The first Australian troops have started packing up in East Timor as security in the nation continues to improve. The navy transport ship Kanimbla set sail today with about 250 troops on board. In the next few days four of Australia's eight Black Hawk helicopters will also leave, but there will still be more than 2,000 Australian troops and police on the ground in Dili and many are expected to stay until next year.

The commander of Australian troops in East Timor, Brig Michael Slater, says that within two weeks police will take full control of security patrols in the country, instead of soldiers. (Radio Australia)

Portuguese-speaking countries back new East Timor government

19 July ­ Xinhua

Heads of state and government from the world's Portuguese-speaking nations on Tuesday reiterated their support for the new East Timor government and called for dialogue among rival parties in the southeast Asian country to find a solution to the current crisis. The eight-nation Community of Portuguese-Speaking Countries (CPLP), meeting in the West African state of Guinea-Bissau, said it backed a call for a new UN mission "with political, military and civil components" to help quell the simmering violence in East Timor. Participants also said that the bloc had decided to send a ministerial mission to East Timor in the near future to evaluate what aid was needed for the country to survive the current crisis and develop into a democratic nation. East Timor became a fully-fledged state in 2002 after a transitional period of UN administration. It has suffered weeks of turmoil which has killed at least 20 people and displaced 100,000. UN special envoy Ian Martin last month recommended the return of UN peacekeeping forces, a year after they had been withdrawn. The CPLP, founded in 1996, groups Angola, Brazil, Cape Verde, East Timor, Guinea Bissau, Mozambique, Portugal and Sao Tome and Principe. (Xinhua)

Howard arrives for talks with Ramos Horta

From correspondents in Dili July 18, 2006

PRIME Minister John Howard has arrived in Dili for a whirlwind visit to East Timor.

Accompanied by Defence Force chief Angus Houston, Mr Howard was greeted by Timorese Prime Minister Jose Ramos Horta and a pack of local media. Mr Howard will hold separate meetings with Mr Ramos Horta and President Xanana Gusmao. He will also meet some of Australia's 1300 soldiers serving as part of a 2600 international peacekeeping force in the fledgling nation. Mr Howard said earlier he wanted to throw Australian support behind the new prime minister. "I want to talk to him in his next capacity. I know him well from earlier meetings and earlier responsibilities but I want to talk to him as the newly installed prime minister," he said on ABC radio.

Mr Ramos Horta was sworn in as prime minister of the troubled nation last week after months of violence in the capital Dili. He has asked for Australian troops, who were sent there to quell the violence, to stay until the end of 2007. Mr Howard has so far refused to outline either the number of troops or a timeline for withdrawal of Australian forces. "I'm not going to hazard a prediction in either department except to say they will be needed for some time, not as in large numbers as are there now," Mr Howard said. "I see it necessary for international forces to remain in East Timor for some time, not in the same numbers as are there now. "It will be some time before it would be prudent for all of them to go."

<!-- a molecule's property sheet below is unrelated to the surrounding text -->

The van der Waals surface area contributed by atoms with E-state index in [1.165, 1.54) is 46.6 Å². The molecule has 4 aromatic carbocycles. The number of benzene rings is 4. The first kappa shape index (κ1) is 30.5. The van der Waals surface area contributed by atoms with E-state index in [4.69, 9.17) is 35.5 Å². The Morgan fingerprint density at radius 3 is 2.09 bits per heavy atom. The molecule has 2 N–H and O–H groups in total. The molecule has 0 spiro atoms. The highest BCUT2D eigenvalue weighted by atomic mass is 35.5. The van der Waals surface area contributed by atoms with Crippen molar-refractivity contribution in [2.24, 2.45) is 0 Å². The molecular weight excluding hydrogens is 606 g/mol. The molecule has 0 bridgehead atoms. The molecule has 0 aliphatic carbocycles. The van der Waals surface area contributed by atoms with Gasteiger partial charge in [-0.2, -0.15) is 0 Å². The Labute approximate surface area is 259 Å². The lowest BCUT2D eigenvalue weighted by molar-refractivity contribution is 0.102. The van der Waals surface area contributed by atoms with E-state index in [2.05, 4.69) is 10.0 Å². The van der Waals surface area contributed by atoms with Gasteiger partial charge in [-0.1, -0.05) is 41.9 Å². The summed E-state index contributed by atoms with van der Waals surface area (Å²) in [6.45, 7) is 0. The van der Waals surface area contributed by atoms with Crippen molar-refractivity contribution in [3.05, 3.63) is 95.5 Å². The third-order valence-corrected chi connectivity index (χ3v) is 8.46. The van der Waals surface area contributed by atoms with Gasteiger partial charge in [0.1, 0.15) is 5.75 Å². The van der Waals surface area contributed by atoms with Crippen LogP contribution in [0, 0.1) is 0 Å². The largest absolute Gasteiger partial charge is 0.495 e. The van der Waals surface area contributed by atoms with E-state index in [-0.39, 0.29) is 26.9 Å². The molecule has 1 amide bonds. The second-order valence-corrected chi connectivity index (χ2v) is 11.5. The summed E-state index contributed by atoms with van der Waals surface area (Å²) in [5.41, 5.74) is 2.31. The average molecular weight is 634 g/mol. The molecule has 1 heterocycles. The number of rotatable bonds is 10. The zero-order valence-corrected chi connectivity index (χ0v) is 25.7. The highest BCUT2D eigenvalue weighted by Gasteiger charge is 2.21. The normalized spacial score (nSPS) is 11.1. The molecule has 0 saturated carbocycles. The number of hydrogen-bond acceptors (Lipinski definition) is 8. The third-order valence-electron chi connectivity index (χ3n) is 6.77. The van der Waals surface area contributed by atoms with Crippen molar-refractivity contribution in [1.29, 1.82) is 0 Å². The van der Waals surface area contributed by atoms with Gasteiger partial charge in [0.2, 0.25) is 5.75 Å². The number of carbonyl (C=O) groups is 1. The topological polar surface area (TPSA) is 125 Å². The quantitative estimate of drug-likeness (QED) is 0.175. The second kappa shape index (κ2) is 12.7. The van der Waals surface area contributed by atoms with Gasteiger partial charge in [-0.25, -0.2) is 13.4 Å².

Mr Howard said if there was a UN peacekeeping force, the question of who would lead it would be answered by the UN. "However, we're running ahead of ourselves," he said. "At the moment we have an international force, the bulk of which is comprised by Australians and we'll deal with those matters in the future." (The Australian)

Australian PM visits East Timor 18 July 2006

Australian Prime Minister John Howard has paid a one-day visit to East Timor, where his country's soldiers are deployed on a peacekeeping mission.

Mr Howard held talks with the new prime minister, Jose Ramos-Horta, and met Australian troops in the capital, Dili. He told reporters that Australia would not withdraw peacekeepers prematurely. But he warned that the troops could not remain indefinitely, and said it was up to the East Timorese to solve their country's problems. Mr Howard held separate meetings with Mr Ramos-Horta and President Xanana Gusmao, and afterwards said that while Australian troops would continue to provide security, the deployment could be scaled back. "It's important that the impression not be given that we are here indefinitely and that therefore it doesn't really matter what happens within the political processes of the country," Mr Howard said. "I have made the point to both Dr Ramos-Horta and to the president that the future of East Timor is in the hands of the East Timorese. It is not in Australian hands," Reuters news agency quoted him as saying.

'Profound crisis'

Australian troops form the bulk of a peacekeeping contingent sent to East Timor in May to help end weeks of gang violence in which at least 21 people died. The unrest led to the resignation of the former prime minister, Mari Alkatiri, whose decision to sack 600 soldiers sparked the violence. On Friday, Mr Ramos-Horta's new Cabinet was sworn in. President Xanana Gusmao said he hoped the ceremony "closed a cycle of profound crisis" that had threatened the nation. After meeting Mr Howard, Mr Gusmao warned that a "difficult process of searching for reconciliation" lay ahead for the newly-independent nation. "We hope that Australia will continue to help us because we haven't solved our crisis yet," the Associated Press news agency quoted him as saying. (BBC News)

These Items Do Not Reflect the Position or Views of the United Nations. UNOTIL Public Information Office